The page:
Matt is one of the most popular, colorful vendors at the market, offering samples, recipe ideas, growing tips and answers to just about any question a shopper may have. He is what you might call “a farmer’s farmer”—skilled at his craft, devoted to his labor and happy to share what he’s learned with others. Yet Matt didn’t grow up on a farm and he didn’t harbor a lifelong desire to connect to the land through growing things. He worked as a chef, instead, honing a creative sense of flavor and an instinct for what people like to eat.
“I know I’m doing the planet a favor, but that’s not why I’m doing it,” Matt says, taking a break from mowing on a recent spring morning at the farm. “I’ve always loved producing good food for people, whether it was at a restaurant and I bought and cooked it, or here on the farm, where I grow it. I still feel pride over what I do and the knowledge that I share with people. For example, someone will say ‘I don’t like radishes.’ If you don’t like them, and then you try them, then you’re a perfect test case. Every year, I see people try things they don’t like and then they taste it and they change their mind.” (Case in point: when I arrive at the farm for our interview, Matt hands me a warm breakfast burrito, stuffed with his red chile and homemade elk sausage sourced from an animal he and his daughter brought home from a hunting trip. Although I normally don’t eat elk, this was one of the best burritos I’ve ever had.) Continue reading
Taos Family Foods
Have you ever counted the kernels on a single cob of corn? Each seed is secured within a meandering row running the length of the cob. And sure, you could count each kernel, but knowing the number would not describe one cob of corn any better than simply knowing the taste of it, or feeling its rhythmic surface in your hand.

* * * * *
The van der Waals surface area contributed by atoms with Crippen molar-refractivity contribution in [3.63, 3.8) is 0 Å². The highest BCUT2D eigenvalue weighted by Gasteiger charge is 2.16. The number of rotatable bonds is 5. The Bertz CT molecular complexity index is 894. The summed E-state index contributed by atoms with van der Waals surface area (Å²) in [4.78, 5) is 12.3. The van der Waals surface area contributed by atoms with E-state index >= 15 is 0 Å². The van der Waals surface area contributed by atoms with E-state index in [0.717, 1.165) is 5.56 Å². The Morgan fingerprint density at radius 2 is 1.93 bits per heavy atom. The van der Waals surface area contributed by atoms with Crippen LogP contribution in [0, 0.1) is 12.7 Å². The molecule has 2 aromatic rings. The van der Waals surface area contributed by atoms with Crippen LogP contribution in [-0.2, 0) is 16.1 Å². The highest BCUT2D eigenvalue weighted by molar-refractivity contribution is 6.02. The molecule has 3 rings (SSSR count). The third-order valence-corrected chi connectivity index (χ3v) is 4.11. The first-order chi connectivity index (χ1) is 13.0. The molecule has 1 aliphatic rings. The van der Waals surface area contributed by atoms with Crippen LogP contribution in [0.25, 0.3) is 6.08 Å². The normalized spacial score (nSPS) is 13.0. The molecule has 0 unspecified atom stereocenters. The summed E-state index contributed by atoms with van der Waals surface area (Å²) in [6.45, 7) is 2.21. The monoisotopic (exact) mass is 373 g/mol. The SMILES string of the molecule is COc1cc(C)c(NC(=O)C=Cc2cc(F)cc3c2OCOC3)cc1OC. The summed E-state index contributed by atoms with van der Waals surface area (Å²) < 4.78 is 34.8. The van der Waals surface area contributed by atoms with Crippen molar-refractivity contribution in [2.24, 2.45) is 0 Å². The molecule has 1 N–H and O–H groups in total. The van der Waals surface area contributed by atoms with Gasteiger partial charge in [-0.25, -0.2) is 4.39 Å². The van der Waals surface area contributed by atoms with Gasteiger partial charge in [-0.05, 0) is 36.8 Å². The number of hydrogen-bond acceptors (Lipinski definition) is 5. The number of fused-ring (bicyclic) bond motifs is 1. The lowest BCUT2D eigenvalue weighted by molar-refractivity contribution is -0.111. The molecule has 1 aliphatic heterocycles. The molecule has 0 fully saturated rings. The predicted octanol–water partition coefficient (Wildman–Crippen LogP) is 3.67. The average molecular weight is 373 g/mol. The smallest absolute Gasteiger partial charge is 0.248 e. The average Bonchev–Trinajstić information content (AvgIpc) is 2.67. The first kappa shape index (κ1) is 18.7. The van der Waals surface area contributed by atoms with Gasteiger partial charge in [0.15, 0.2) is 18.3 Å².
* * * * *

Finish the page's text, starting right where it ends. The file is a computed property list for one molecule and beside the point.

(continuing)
This is a tale of a few of those kernels of corn. There is no single story of corn in New Mexico. From an agricultural perspective, corn is so integral to the mythology, landscape, agricultural and aesthetic landscape of New Mexico that it could take multiple shelves of the library to tell that story in a truly comprehensive way. Instead, we are going to travel the route of one row of kernels on one cob of corn, to see where those stories lead.
The seeds of this particular story were first planted over three decades ago. Today, just minutes from Taos Plaza, on a surprisingly chilly mid-May morning, native corn seed is being planted in rows. The seed falls from a 37-year-old piece of machinery called a “planter” (affectionately named Romeo) attached to a 38-year-old John Deere named Moses, driven by a young man from Arkansas. Lifelong farmer David Frazier likes to name his machines because he looks forward to a long working relationship with them. His young dog Critter runs alongside, always with David in her sights…except perhaps when she sees a rabbit. Continue reading
Amidst the political slings and arrows of this particularly acrimonious year, a modest historical residence perches, facing the Roundhouse, as it has for almost 20 years–quietly percolating. It’s a unique kind of think tank. Inside, the small staff—with guidance from its board of directors—births ingenious possibilities buttressed with persistent, meticulous research. Field Director Othiamba Umi, New Mexico born and raised, wants to give back to this state that’s given him so much; “I commute from Albuquerque and it’s totally worth it!” Native Santa Fean Kristina Fisher, Associate Director, agrees: “We stand up on behalf of people who can’t be here” during the legislative session.
Think New Mexico is the brainchild of founder and Executive Director Fred Nathan, a self-described recovering lawyer. Previously, he was Special Counsel to Attorney General Tom Udall. “Tom’s legislative campaign included addressing our drunk-driving epidemic,” Fred says. In pursuit of a bill outlawing drive-up windows, “I staffed the task force, which was a Noah’s Ark of experts, with two of everybody, including from the alcohol industry.” There was a lot of pushback to the proposal, but by the fifth year, they got it passed. Then-Gov. Gary Johnson vetoed it, and to Fred’s chagrin, “the sponsor of the bill was ecstatic! ‘When Johnson’s re-election comes around,’ he said, ‘we’ll wrap this around his neck!’” Continue reading